We recently went to Munich, Germany for a Trade Show, and while walking back to the hotel, we came across this assisted senior service vehicle. The company’s acronym, meant to simplify their long name, spells ASS. While their name is certainly what we might call Global Marketing Humor, coming from the U.S., this is an example of a company (offering a very serious type of service) that would probably not do well in the American market. Stumbling upon this reminded me how important it is to truly localize yourself within the country where you are expanding.
Whether you are setting up a new company, globalizing a brand, or conducting a product launch, it is critical to verify if your company name, logo, and/or tagline don’t happen to have a different or unintended meaning in your new target region. Sometimes the best way to appreciate the importance (and cost) something like this can have on a company is to learn from the mistakes of others. Here is a list we gathered from around the web to help illustrate this.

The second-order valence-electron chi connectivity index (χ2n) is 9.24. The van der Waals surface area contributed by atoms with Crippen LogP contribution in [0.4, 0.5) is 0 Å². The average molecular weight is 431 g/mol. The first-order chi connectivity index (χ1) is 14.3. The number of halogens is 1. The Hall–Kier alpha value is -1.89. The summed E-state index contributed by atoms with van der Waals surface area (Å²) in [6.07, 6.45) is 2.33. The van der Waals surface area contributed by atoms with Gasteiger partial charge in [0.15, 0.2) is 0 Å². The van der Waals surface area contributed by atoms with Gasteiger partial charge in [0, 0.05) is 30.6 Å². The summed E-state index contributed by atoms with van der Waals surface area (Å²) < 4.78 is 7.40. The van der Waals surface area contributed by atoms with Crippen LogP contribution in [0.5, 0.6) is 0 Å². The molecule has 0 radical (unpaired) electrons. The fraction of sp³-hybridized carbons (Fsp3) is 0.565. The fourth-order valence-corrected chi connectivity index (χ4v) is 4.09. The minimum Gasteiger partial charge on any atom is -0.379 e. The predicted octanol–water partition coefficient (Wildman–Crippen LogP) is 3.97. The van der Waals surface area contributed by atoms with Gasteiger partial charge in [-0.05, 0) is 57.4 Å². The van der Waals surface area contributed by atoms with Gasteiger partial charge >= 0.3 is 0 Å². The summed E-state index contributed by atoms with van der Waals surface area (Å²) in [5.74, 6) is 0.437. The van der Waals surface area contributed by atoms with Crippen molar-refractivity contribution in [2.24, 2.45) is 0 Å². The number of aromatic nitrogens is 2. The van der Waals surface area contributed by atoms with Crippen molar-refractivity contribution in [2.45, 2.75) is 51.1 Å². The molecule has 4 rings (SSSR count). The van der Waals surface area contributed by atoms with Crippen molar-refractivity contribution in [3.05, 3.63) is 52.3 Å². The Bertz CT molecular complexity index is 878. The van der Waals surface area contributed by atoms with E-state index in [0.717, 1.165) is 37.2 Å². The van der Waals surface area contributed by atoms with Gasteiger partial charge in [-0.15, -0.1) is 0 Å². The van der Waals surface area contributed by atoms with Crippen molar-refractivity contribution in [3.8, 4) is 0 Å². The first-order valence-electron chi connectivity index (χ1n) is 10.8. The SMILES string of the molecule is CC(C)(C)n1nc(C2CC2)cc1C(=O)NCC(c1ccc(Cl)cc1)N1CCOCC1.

- Braniff International translated a slogan touting its finely upholstered seats “Fly in Leather” into Spanish as “Fly Naked.”
- Electrolux at one time marketed its vacuum cleaners in the U.S. with the tag line: “Nothing sucks like an Electrolux.”
- Colgate launched toothpaste in France named “Cue” without realizing that it’s also the name of a French pornographic magazine
- Clairol launched a curling iron called “Mist Stick” in Germany even though “mist” is German slang for manure.
- Puffs marketed its tissues under that brand name in Germany even though “puff” is German slang for a brothel.
- Panasonic launched a Web-ready PC with a Woody Woodpecker theme using the slogan “Touch Woody: The Internet Pecker.”
- Mercedes-Benz entered the Chinese market under the brand name “Bensi,” which means “rush to die.”
- Nike had to recall thousands of products when a decoration intended to resemble fire on the back of the shoes resembled the Arabic word for Allah.
- KFC made Chinese consumers a bit apprehensive when “finger licking good” was translated as “eat your fingers off.”
- Paxam, an Iranian consumer goods company, markets laundry soap using the Farsi word for “snow,” resulting in packages labeled “Barf Soap.”
Hope these examples of global marketing humor gave you a good laugh but, more importantly, make you aware of how critical localization (adaptation to your local market) is when it comes to your marketing efforts. Be sure to work with an experienced marketing firm if you are launching a product overseas –protect your investment!